Given Tokyo’s apparent relative decline in military strengths what is the JMSDF’s best strategy for confronting China in the years ahead?

According to Toshi Yoshihara, it is an anti-access operational concept with Japanese characteristics. In short, Japan should give China a dose of its own medicine and emulate the PLAN’s alleged anti-access/area denial (A2/AD) strategy (although there is little actual evidence that the Chinese Navy is placing a high priority on such a strategy. See: “The One Article to Read on Chinese Naval Strategy in 2015”). An A2/AD operational concept with Japanese characteristics would take into account Japan’s role as a gatekeeper to the open waters of the Pacific and would center around exploiting Japan’s maritime geographical advantage over China by skillfully deploying the JMSDF along the Ryukyu Islands chain, bottling up the PLAN in the East China Sea until the U.S. Navy and other allied navies can deploy in full-strength....MORE

"Anti-Aging Experts Made a Million-Dollar Bet on Who Dies Last"

From Gizmodo:
Even 10 years ago, the idea of reversing aging and conquering human mortality was still fringe science, seen as snake-oil research by most scientists, large pharmaceutical companies, and the public. What a difference a decade makes. Anti-aging science is poised to become a major industry in the biotech world.

To prove its promise, the first million-dollar bet on who can live the longest (for company stock—a signed deal likely made public later this week) was recently struck. It was made last month by two leading longevity advocates at the biggest annual healthcare investing event of the year, the JPMorgan Health Care Conference.

Dmitry Kaminskiy, senior partner of Hong Kong-based technology venture fund, Deep Knowledge Ventures, and Dr. Alex Zhavoronkov, PhD, CEO of bioinformatics company Insilico Medicine Inc. which specializes in drug discovery and drug repurposing for aging and age-related diseases, signed a wager to indicate exactly how sure they are that science is turning the tide against the eternal problem of human aging.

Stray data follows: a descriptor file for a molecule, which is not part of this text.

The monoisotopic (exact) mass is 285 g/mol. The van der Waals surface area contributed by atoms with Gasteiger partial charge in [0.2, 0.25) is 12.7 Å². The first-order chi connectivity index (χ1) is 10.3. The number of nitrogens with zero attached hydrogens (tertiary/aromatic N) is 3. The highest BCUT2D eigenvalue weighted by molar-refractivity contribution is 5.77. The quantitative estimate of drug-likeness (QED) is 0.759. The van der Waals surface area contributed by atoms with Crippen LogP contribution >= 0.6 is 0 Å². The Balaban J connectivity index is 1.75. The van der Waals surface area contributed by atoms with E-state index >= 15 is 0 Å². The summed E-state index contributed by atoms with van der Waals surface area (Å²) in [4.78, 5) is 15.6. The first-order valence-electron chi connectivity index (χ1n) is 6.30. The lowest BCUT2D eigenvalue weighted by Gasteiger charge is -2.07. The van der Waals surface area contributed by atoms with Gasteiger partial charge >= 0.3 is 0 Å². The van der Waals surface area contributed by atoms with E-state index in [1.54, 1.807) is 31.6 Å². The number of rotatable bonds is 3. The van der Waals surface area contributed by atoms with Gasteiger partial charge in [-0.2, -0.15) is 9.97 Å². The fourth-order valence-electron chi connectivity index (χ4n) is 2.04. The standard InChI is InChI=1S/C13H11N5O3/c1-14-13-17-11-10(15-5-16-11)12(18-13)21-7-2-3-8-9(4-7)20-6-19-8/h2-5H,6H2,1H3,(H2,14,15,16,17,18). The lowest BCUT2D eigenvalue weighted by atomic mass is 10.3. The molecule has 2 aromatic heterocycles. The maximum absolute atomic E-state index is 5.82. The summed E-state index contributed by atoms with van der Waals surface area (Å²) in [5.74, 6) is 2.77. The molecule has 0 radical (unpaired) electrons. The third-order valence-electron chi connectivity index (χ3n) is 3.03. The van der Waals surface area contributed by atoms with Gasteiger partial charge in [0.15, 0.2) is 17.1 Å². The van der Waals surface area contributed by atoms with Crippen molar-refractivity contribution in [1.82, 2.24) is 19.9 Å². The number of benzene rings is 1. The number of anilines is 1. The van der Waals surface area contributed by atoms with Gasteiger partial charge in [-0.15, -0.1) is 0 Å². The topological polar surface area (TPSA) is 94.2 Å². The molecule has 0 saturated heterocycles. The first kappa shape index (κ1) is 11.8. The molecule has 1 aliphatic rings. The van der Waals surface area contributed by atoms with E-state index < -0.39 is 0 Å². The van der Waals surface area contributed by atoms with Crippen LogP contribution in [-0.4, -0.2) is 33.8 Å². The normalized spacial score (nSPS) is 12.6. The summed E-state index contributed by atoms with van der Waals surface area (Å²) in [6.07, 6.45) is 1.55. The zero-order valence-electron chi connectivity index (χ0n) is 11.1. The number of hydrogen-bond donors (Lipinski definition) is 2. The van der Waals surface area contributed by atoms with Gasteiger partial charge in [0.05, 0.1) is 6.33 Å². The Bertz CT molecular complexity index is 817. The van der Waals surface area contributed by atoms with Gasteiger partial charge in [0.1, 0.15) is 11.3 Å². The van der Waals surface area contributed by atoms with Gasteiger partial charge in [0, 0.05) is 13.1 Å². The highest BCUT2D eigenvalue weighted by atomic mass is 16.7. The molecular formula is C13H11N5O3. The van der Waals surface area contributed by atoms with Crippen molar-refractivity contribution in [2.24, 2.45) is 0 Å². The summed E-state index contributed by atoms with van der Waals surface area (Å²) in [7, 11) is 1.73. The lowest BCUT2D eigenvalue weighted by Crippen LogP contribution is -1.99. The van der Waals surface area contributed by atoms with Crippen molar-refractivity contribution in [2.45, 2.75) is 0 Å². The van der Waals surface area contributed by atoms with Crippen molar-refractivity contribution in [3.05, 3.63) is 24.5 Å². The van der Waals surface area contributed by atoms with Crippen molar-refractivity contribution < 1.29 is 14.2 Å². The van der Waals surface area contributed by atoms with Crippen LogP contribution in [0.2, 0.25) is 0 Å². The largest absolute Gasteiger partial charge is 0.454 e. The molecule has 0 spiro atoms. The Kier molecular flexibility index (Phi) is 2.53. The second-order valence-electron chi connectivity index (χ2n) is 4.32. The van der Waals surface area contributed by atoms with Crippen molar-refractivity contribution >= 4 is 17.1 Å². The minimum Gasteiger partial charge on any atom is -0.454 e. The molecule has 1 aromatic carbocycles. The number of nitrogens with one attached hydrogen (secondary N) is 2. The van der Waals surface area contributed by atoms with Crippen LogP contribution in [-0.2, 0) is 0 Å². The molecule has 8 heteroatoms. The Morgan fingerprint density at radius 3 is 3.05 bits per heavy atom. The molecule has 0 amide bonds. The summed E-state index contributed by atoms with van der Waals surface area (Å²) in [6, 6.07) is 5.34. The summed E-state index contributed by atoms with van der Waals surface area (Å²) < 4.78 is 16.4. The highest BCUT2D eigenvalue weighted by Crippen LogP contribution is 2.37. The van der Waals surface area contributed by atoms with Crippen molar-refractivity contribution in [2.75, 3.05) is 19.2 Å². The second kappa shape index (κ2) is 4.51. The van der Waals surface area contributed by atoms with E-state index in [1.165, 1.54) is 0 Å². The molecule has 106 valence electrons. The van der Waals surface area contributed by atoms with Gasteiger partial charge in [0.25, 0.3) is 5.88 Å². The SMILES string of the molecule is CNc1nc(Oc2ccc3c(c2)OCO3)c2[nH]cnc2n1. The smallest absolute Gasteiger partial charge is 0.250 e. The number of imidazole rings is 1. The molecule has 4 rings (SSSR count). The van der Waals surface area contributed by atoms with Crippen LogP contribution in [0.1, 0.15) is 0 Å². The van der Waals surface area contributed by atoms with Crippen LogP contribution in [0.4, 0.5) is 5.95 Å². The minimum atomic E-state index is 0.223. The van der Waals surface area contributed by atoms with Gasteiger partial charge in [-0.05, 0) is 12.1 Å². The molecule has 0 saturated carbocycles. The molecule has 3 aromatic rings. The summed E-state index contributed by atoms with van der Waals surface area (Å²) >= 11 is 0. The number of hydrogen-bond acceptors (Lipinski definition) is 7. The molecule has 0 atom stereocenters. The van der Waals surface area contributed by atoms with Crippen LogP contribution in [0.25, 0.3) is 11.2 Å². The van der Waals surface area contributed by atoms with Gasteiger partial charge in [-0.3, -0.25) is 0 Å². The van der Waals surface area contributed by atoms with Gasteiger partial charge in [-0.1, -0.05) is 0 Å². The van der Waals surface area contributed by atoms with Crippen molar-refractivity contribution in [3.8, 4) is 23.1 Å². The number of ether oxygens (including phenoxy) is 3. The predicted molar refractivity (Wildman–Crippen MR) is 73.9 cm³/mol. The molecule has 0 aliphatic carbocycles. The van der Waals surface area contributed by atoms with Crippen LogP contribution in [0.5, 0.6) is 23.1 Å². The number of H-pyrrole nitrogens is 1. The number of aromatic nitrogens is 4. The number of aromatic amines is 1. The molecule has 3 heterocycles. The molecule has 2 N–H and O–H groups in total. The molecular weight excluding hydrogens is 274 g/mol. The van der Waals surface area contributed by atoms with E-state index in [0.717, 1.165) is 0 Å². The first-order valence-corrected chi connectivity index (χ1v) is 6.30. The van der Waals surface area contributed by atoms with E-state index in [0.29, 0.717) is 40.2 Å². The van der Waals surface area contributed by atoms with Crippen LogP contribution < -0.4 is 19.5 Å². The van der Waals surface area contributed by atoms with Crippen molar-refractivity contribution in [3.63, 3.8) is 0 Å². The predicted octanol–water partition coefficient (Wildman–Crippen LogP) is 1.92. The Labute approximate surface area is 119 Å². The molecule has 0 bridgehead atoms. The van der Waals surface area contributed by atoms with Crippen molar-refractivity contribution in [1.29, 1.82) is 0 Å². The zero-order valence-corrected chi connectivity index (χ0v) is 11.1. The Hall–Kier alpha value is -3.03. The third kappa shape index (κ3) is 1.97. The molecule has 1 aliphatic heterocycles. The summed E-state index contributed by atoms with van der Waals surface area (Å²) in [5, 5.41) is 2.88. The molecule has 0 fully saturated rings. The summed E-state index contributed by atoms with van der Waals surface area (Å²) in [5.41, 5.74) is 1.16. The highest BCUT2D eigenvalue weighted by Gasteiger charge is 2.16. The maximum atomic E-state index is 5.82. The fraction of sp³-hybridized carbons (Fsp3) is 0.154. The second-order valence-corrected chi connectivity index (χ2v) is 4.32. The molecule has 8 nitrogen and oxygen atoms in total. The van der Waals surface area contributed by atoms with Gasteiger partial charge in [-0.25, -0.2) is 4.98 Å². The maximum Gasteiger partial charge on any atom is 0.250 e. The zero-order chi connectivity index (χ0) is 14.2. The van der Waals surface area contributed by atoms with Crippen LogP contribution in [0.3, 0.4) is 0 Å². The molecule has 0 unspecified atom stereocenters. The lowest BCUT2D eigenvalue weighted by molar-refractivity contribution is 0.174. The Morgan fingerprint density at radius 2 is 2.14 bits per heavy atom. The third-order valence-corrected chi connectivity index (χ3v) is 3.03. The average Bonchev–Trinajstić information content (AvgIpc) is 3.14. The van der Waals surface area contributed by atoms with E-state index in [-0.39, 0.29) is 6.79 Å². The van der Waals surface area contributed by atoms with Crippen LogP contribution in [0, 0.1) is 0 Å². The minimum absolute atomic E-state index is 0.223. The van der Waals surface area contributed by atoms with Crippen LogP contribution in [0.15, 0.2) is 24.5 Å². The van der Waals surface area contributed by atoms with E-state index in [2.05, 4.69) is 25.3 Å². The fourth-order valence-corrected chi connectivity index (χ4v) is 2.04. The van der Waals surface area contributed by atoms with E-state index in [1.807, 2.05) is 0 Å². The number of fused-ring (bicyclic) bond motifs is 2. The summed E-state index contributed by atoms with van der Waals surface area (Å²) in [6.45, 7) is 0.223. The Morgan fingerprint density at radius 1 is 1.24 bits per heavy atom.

The terms go like this:
- If one of the parties passes away before the other, $1 million dollars in Insilico Medicine stock will be passed to the surviving party
- The agreement will vest once both parties reach 100 years
- Parties agree not to accelerate each other's demise (i.e. try to kill each other)

Sunpower Reports Earnings (meh) Merrill Surprised By Scope of JV Yieldco Plans (SPWR)

Here are SPWR's Q4 and Year End 2014 numbers, good, not great. The stock is up 16.44% at $32.37.
From Barron's:

First Solar Up 14%, SunPower Up 16% on YieldCo. Plan; Merrill Surprised by the Scale
Shares of solar energy technology provider First Solar (FSLR) are up $6.87, or up 14%, at $56.61, and SunPower (SPWR) stock is up $4.40, or almost 16%, at $32.20, after the two yesterday afternoon said that they will merge certain assets into a publicly traded YieldCo.

Among the initial responses this morning is Krish Sankar of Merrill Lynch, who has an Underperform rating on First Solar and a Buy on SunPower, writes that “the potential scale of this vehicle, not to mention the implications for each development company, comes as a surprise.”

“Nevertheless this is likely to be viewed as a positive catalyst for each stock in the near-term,” he believes.
There are some concerns, such as the seasonality of solar, and the divergent tech approaches of the two firms in the solar energy field:
One obvious attribute of the proposed YieldCo is that it will be solar focused, at least in its early years. Most of the initial assets contributed to the company are likely to be North America-based, which means that there could be significant seasonality to distributable cash generation. Another consideration is the implication for each integrated development company considering their divergent solar technology bets, ownership structures, and business models. Finally, management of the combined entity, and how inherent conflicts of interest between First Solar and SunPower, and between general and limited partnership unit holders will be addressed and mitigated are key concerns, in our view.